India’s real estate sector made a strong recovery in 2022. However, its woes are far from over as the sector is still grappling with issues such as high input costs and rising interest rates. Keeping this in view, the realty sector has now started pinning its hopes on the forthcoming budget to be presented by finance minister Nirmala Sitharaman soon.
In fact, despite the prevailing positive sentiments, specific challenges must also be taken into consideration. The threat of the pandemic is not entirely over. Decreasing income could also impact the demand in the price-sensitive, affordable segment and the real estate development in tier II and III cities.
“The real estate industry has recovered smoothly from the volatility brought on by the pandemic. According to us, the sector needs to be further stabilized by including significant changes in the Union Budget. GST, circle rate and stamp duty reductions would be substantial fresh-start reforms that would give this sector the upper hand at the start of the year. In order to enhance the overall amount of the stress fund and make it easier for us to use it when we need it, we also anticipate some reduction in the GST rates and an increase in SWAMIH. In addition, realtors should receive interest rate subsidies to lessen the impact of exorbitant inflation rates and speed up the building of stalled projects,” said Sanchit Bhutani, Managing Director, Bhutani Grandthum.
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For one, the sector has long-pending demands like conferring industry status on real estate and creating a single window clearance system. Besides, it is also looking for government incentives that can decrease the prices for first-time home buyers and thus make housing affordable for the masses.
“Among others, we are also looking up to the government to take steps to decrease the input costs such as steel and cement, along with fuel costs. The GST on cement, one of the main consumables, at 28%, accounts for almost one-third of the total cement cost and, therefore, is an area of concern. As far as tax incentives are concerned, the sector is batting for sops to the home buyers, friendly provisions under capital gains tax and increasing tax concessions to home buyers, among others,” says Salil Kumar, Director – Marketing & Business Management, CRC Group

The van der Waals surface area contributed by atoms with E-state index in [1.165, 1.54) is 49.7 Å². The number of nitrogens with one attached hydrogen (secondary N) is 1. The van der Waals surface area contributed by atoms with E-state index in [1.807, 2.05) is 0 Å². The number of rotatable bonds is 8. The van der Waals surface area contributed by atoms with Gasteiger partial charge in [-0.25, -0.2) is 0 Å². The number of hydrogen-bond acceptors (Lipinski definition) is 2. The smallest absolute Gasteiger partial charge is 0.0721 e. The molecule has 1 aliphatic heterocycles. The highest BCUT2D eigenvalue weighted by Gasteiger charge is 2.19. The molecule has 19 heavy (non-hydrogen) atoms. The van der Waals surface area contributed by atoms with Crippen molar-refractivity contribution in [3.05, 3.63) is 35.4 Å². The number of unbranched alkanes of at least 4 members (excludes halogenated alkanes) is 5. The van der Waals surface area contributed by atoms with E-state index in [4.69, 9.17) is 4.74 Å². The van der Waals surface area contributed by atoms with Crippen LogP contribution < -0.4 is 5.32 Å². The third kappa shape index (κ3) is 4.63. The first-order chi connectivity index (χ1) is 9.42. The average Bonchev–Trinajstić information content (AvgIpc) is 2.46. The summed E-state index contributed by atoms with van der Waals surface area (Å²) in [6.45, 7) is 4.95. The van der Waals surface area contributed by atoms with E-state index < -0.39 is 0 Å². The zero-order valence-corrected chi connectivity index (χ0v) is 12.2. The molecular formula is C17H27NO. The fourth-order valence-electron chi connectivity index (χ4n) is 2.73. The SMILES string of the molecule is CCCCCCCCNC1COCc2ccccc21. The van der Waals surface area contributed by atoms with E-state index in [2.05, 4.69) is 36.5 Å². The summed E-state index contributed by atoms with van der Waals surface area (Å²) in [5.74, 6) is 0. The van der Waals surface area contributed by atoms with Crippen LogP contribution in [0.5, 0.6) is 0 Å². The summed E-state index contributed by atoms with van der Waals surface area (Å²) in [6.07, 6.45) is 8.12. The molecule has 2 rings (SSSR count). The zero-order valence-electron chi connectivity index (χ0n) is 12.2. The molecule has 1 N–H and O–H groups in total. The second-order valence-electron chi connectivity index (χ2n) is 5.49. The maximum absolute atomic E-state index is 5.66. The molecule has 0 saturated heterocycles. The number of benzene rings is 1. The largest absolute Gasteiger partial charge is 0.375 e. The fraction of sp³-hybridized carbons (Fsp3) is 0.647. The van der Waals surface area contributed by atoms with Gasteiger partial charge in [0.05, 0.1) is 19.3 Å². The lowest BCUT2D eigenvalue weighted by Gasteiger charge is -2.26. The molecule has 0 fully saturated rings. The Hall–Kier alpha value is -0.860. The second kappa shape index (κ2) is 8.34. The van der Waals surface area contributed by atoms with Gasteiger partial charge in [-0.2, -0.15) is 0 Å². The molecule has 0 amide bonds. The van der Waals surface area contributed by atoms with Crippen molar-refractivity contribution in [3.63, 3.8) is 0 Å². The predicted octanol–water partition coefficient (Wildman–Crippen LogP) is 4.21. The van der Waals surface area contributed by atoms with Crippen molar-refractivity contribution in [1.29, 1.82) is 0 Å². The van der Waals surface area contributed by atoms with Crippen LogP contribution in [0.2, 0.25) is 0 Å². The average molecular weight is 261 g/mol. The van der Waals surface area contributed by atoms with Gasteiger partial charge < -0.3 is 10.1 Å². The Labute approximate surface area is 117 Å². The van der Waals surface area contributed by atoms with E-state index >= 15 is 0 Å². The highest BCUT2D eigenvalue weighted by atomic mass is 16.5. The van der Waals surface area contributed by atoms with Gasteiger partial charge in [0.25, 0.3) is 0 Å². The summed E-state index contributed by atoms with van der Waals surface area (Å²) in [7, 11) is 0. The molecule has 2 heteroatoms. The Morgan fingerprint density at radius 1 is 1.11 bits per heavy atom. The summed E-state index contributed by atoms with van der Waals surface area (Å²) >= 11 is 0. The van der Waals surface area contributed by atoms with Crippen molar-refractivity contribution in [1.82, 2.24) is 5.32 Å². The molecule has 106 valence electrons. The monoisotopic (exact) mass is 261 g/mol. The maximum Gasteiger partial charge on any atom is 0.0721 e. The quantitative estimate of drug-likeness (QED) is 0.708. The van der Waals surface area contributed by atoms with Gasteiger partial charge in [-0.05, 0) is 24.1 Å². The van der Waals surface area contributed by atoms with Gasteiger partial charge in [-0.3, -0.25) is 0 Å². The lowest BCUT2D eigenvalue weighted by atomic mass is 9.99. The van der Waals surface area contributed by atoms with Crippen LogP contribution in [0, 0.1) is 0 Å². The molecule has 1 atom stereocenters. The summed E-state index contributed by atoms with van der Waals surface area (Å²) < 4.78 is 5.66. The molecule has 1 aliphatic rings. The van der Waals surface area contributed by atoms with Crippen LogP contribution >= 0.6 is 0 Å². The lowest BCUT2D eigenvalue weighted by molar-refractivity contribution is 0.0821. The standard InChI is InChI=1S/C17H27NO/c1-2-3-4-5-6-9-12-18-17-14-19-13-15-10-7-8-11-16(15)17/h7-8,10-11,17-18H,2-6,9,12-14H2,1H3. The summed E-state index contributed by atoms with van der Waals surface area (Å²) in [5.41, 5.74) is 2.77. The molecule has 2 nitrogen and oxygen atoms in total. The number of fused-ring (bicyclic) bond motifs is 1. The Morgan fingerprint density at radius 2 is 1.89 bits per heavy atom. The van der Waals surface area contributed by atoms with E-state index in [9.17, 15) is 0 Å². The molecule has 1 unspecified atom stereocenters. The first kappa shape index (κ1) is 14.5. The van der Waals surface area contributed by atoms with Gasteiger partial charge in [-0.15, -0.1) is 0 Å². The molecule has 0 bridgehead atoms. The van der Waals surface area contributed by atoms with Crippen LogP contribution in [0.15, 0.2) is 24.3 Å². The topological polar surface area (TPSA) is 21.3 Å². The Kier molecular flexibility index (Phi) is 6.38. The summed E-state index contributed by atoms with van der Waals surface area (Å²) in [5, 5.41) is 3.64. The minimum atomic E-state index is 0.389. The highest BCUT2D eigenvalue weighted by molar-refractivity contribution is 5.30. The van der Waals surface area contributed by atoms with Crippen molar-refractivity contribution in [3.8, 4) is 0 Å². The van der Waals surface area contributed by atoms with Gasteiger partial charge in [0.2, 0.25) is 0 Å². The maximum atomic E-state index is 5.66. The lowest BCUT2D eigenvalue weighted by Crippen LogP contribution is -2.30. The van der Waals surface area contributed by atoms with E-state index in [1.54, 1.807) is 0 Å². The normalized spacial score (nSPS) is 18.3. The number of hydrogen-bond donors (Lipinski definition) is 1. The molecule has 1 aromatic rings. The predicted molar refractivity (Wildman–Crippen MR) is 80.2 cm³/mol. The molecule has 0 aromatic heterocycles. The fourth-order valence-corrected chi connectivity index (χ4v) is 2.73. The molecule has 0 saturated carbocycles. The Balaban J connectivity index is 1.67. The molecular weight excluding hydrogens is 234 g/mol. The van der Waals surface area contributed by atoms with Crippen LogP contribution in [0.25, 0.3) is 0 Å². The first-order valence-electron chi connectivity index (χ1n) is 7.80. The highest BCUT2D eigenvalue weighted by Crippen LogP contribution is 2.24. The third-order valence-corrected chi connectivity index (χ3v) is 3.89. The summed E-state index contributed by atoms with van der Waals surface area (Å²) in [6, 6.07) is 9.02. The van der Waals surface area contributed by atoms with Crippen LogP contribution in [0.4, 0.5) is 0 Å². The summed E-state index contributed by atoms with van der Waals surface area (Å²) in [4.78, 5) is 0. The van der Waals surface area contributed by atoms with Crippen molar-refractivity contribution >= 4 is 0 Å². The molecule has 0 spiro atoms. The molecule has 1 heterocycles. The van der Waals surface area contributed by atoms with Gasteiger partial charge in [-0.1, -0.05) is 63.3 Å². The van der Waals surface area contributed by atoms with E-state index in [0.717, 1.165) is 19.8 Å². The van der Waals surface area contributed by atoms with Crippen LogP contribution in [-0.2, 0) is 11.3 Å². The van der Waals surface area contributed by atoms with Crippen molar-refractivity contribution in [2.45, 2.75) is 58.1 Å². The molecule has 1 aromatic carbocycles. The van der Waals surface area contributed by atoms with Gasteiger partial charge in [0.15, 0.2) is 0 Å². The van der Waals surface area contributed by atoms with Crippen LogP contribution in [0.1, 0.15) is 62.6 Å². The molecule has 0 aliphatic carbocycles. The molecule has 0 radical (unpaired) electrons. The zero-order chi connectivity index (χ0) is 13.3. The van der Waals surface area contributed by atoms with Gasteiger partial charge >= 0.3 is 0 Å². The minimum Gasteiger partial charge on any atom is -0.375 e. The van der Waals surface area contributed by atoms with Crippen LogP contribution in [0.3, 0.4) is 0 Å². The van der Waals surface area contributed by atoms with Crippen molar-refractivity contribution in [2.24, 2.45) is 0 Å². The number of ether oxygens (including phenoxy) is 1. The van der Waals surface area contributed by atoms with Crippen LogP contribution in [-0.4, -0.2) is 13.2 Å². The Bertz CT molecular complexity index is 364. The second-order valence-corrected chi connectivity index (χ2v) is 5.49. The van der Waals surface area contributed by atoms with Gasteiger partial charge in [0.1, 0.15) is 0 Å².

Real estate employs a large number of casual labourers. Therefore, developers argue that incentivising the sector would have a wider ramification than the numbers imply.
“2022 has been a good year for the real estate sector. It has made the country realise the wonders a combination of low prices, low-interest rates, and ample supply can bring to the sector. And this is something that the sector expects the government to ensure by taking certain initiatives at the policy level in its forthcoming budget. Raising the limit for deduction under section 80C for principal repayment of housing loans to much higher levels from the existing limit of INR 150,000 is among the few things that would help the country realise its housing dreams. One of the long-pending demands for conferring the industry status on the sector should also be considered. Besides, a system of single window clearance should also be established. These are some of the few steps that would encourage real estate in the country,” says Uddhav Poddar, MD, Bhumika Group.
“The release of the budget for 2023 is imminent, and the real estate industry, like every other one in the nation, has hopes for how the government’s assistance might boost growth. In 2022, more residential developments will be launched, making it the most advantageous decade for real estate. We anticipate cooperation from the government in a number of areas to keep the momentum going. Our top demand, which has gone unmet for a long time, is the status of “industry.” In order to enhance the overall amount of the stress fund and make it easier for us to access it, we also anticipate some reduction of the GST levies and an increase in SWAMIH,” says Yash Miglani, MD, Migsun Group.
The long-term prospects remain high. As per the forecast by NITI Aayog, the Indian real estate sector will reach a market size of $1 trillion by 2030 and will account for 13 per cent of India’s GDP by 2025. Further, even though the residential sector has outpaced the demand in the commercial sector, the latter coming up with new models like hybrid spaces is also catching up.